I do realize that in my last post I explained that there are similarities between the roots of flamenco and ballet.  However, at the same time it is important to realize the vast differences between the two dances.  There are the obvious things such as the clothing, the music, and choreography, but these two paintings demonstrate the distinction between the mood and themes of the dances.  Look at the audience in the second painting; you can see that the crowd is held back by railings and sitting far from the stage.  After watching several ballet videos, it was obvious that traditional method of watching ballet does not involve the audience interacting very much with the dancers.  Usually the music is played off- stage from the dancers and the audience members sit even further away from the dancers.  This set up makes sense when you go back to the performances held in the royal presence of King Louis, which you can imagine must have been very proper and elegant. 
          Flamenco on the other hand, started on the streets with the clapping of the audience to hold the beat for the dancers.  From the beginning of flamenco history to today, dancers continue to perform on the side walks of Sevilla and are praised by shouts such as the notorious, "Ole" from audience members.  Even in professional performances it is natural for the audience to shout phrases of encouragement to the dancers.  Can you imagine someone in the audience of the Boston Ballet watching the Nut Cracker clapping along for the dancers and shouting during the middle of their performance?  It seems rude, right? But in flamenco, it's totally acceptable and encouraged.
           You will also notice in the painting that in the ballet picture, the musicians are no where to be seen.  But, in the flamenco painting the musicians are right near the dancers.  One thing I really enjoy about flamenco dancing is that you dance with the guitarist, opposed to performing separately.  I love ballet, but i don't like how the dancers very rarely interact with their musicians.  In flamenco, a dancer may look at her musician, dance around him/her, and most importantly play off of each others movements.  For instance if the guitar speeds up so does the dancer and if the dancer changes her movements the guitarist will play along and change his/her music.  Over all, I believe this makes flamenco a much more festive dance than ballet because it is custom for people watching to get excited and involved with the dance.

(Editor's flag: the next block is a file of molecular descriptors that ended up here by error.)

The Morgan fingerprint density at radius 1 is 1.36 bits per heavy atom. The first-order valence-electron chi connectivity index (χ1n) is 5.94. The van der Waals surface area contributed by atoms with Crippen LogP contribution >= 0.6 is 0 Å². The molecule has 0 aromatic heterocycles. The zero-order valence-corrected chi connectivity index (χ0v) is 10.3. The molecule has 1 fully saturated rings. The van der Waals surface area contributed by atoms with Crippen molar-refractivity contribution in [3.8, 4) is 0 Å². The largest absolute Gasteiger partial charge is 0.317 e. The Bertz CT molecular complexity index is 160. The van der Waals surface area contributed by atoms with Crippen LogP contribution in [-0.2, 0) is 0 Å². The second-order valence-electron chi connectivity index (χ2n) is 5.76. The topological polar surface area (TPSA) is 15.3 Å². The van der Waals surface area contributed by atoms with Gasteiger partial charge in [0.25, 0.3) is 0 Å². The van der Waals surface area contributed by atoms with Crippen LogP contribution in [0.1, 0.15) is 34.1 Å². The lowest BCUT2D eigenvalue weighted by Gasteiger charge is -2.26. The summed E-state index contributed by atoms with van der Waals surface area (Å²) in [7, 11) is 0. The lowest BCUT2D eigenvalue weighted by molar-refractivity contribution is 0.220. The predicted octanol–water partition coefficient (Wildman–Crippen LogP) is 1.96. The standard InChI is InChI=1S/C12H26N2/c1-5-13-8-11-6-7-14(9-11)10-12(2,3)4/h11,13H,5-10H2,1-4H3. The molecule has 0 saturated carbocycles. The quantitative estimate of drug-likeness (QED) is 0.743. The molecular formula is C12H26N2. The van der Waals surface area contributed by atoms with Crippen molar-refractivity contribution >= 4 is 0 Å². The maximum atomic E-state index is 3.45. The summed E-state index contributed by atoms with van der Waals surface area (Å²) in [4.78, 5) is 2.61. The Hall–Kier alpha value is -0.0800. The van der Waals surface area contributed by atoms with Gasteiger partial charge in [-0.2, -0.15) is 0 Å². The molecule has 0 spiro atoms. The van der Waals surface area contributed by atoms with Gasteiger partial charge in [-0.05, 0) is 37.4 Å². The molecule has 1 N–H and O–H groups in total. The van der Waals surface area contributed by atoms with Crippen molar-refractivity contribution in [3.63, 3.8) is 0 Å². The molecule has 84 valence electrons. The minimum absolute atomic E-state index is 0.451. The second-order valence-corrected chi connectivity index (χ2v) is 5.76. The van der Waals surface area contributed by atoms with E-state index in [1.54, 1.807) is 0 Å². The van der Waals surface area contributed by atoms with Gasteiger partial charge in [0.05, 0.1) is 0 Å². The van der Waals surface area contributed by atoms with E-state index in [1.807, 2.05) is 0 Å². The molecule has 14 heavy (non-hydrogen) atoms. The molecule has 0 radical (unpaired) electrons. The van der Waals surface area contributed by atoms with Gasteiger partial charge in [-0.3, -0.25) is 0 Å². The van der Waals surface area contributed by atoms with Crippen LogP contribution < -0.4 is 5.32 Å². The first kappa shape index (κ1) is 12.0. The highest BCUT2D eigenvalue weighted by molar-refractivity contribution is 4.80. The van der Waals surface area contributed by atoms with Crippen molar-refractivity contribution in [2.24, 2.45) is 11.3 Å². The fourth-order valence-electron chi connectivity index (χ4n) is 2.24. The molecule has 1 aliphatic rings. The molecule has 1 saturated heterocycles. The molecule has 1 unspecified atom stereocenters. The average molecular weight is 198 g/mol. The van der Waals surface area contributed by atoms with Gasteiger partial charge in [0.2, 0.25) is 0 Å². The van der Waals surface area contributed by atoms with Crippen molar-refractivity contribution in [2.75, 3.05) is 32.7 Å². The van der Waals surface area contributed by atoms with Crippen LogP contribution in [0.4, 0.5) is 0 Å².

* On another note, while looking for ballet and flamenco images I began looking at a lot of the beautiful art.  I believe it is really special how the art of dance is expressed through the art of painting, and I will be exploring that further in future posts, so keep reading!! :)

Monday, November 15, 2010

              One of the fundamental building blocks of flamenco is ballet.  The two dances are strongly related and have been fused for generations.  Ballet began during renaissance Italy as it was performed in courts.  Le Ballet Comique de la Reine was one of the first ballets performed in Paris, France in 1581.  King Louis XVI, also known as the Sun King, popularized ballet in France as he participated in ballet performances held in his courts during the 1600s.  He danced in high-heeled shoes with large guilt buckles and pointed his toes to show off the buckles.  Ironically, his awkward foot movements laid down the foundations for the 5 basic positions in ballet.  Like flamenco, ballet dances are very theatrical with themes ranging from dramas, stories, mythology, and of course romance.  When first comparing flamenco and ballet, the two seem like complete opposites.  One involves loud stomping and rhythmic guitar, while the other is based on soft graceful feet and classical music.  Nonetheless, flamenco has undoubtedly adopted many ideas from ballet including the basic five positions.  For instance, when dancing Sevillanas, you must always start in what is known as the third position in ballet.  Also, a turn in flamenco known as a "vuelta cebrada" greatly resembles a pirouette.  Both dances are also known for having many people dancing a synchronized dance.  The two dances have also been fused over the years.  For instance, ballet has been done with castanets and flamenco has been danced to classical music.  Bellow is a video of Sevillanas done to classical music, accenting the influences of ballet on the dance.  Below that link is a video to demonstrate a classical ballet piece.   

Sunday, November 7, 2010

Ramon De Los Reyes